If Not Now…

If Not Now…

There are a number of persuasive reasons to cast a vote for Ralph Nader in the fall, and a number of unpersuasive reasons, too.

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There are a number of persuasive reasons to cast a vote for Ralph Nader in the fall, and a number of unpersuasive reasons, too. But the principal argument in favor is this: On the 22nd of May last, Nader said without equivocation that if he had been a Congressman he would have voted to impeach Clinton and that if he had been a Senator he would have voted to convict him.

The argument that “they all do it” has, paradoxically, become an argument with which the Washington permanent government actually justifies itself. It used to be a Nixonian gambit, and it evolved easily into a Clintonian one. But you have not broken intellectually with the consensus unless you view the phrase “they all do it” as part of the case for the prosecution, not the defense.

This sets Nader apart from most of those liberals who only affect to despise or oppose the “bipartisan” monopoly. Faced with the question, How corrupt and lawless can a man be and still be President, the bulk of the American left (which, to put it coarsely, is as much as to say the bulk of a rump) answered, Easy. He can be as corrupt and lawless as he likes, as long as he’s a Democrat. After all, aren’t his foes Republicans? Aren’t they partisan? This riposte, insofar as it deserves the name, is one of those beliefs that are only true for as long as the speaker is stubborn enough to persist at them. It’s not unlike saying that a vote for a third party is a wasted vote. Self-evidently, if more Democrats had denounced Clinton’s abuses of power, the honor of holding this position would not have accrued so exclusively to Republicans. By a somewhat longer chain of reasoning, if all those who wanted political pluralism and a multiparty system were prepared to waste their franchise by voting in favor of it, their franchise would turn out not to be so wasted. Admittedly, both propositions are quixotic to begin with, but they do not express the obvious fallacy or tautology of the opposed positions, and they do not depend on having other people determine your thinking for you.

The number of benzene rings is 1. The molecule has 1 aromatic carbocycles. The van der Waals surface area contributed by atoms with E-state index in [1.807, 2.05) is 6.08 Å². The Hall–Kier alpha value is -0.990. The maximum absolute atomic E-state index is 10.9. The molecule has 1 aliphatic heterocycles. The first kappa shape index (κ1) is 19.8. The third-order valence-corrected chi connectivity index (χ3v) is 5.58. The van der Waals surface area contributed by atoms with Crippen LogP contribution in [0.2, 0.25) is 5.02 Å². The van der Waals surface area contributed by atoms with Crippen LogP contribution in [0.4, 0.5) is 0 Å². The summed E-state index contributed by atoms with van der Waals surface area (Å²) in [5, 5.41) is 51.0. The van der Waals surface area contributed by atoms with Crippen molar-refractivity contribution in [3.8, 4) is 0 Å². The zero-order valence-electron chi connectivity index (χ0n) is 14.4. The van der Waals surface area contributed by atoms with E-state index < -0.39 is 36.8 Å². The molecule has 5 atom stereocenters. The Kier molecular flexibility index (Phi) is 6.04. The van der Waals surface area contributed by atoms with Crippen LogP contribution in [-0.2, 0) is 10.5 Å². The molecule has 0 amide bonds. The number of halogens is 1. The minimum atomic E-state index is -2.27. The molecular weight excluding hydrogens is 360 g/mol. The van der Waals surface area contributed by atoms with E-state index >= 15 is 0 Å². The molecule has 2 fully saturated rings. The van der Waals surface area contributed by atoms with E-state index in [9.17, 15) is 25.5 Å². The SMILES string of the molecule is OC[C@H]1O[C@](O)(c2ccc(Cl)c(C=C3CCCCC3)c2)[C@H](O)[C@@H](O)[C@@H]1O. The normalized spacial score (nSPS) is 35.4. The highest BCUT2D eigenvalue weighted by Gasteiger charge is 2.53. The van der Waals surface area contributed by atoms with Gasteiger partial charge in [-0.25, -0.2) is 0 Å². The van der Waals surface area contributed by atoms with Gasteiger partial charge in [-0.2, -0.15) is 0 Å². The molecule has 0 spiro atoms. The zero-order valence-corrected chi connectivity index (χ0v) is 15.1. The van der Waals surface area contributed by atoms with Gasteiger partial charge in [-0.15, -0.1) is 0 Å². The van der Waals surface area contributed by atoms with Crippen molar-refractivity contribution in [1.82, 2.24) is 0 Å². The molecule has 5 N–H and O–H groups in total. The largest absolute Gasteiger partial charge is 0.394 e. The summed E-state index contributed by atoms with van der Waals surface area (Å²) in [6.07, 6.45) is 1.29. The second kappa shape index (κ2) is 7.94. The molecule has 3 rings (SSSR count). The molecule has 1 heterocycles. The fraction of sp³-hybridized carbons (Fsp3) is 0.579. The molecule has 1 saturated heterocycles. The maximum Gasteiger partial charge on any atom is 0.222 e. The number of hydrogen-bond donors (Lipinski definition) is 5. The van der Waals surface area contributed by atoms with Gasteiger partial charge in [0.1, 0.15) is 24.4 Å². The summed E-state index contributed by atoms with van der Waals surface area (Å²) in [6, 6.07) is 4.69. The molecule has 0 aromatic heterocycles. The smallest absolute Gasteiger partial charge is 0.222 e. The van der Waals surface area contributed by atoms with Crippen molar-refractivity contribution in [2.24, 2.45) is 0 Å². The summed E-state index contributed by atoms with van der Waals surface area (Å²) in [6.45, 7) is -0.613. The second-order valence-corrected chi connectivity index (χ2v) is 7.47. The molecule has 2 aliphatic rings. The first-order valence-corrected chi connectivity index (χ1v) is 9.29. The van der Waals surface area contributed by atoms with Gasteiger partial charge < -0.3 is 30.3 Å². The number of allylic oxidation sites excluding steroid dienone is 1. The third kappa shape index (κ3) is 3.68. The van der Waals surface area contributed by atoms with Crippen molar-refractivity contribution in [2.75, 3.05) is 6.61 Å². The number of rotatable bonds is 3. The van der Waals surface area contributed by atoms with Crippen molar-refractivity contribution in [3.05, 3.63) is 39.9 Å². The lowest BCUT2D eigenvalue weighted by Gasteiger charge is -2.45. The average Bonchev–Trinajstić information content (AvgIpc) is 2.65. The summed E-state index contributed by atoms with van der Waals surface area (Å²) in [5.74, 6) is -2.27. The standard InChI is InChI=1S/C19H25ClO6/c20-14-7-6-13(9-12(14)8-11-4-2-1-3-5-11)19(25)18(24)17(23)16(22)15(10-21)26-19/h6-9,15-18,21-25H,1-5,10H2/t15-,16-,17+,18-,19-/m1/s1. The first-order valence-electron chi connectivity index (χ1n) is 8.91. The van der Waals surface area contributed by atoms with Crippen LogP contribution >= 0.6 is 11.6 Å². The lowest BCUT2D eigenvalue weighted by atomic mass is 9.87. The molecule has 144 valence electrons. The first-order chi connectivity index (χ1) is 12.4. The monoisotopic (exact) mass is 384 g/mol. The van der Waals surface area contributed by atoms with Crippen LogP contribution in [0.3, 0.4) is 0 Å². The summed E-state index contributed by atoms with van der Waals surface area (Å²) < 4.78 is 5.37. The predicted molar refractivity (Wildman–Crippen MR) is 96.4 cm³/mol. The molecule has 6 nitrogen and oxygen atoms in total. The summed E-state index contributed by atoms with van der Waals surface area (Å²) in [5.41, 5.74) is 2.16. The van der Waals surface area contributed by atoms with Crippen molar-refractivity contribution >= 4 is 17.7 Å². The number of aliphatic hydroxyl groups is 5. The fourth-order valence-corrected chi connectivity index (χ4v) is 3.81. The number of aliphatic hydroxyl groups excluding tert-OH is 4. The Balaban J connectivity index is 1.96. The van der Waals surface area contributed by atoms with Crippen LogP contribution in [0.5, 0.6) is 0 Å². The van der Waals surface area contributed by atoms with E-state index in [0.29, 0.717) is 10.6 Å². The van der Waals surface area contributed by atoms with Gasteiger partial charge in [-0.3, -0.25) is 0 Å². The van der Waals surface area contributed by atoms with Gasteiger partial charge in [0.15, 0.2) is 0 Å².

I had the slight distinction of being the speaker at the defeat celebrations of the Green Party in Washington, DC, on election night 1996, and I probably looked as much of a fool as I felt. For one thing, I am not a member or supporter of the Green Party. (If you care to know my politics, I am an old socialist who is living fascinatedly through a period when only capitalism seems to be revolutionary.) For another, I had been awfully disappointed at the apparent vanity and futility of Ralph’s campaign. Nineteen ninety-six was the year in which it became clear to literally millions of people that an election could be bought, party conventions could be rigged, media coverage could be arranged and presidential “debates” could be fixed. Yet those willing to work and argue for at least a protest against this–and there are times when even a protest is better than nothing–had been let down by a manneristic, even eccentric noncampaign.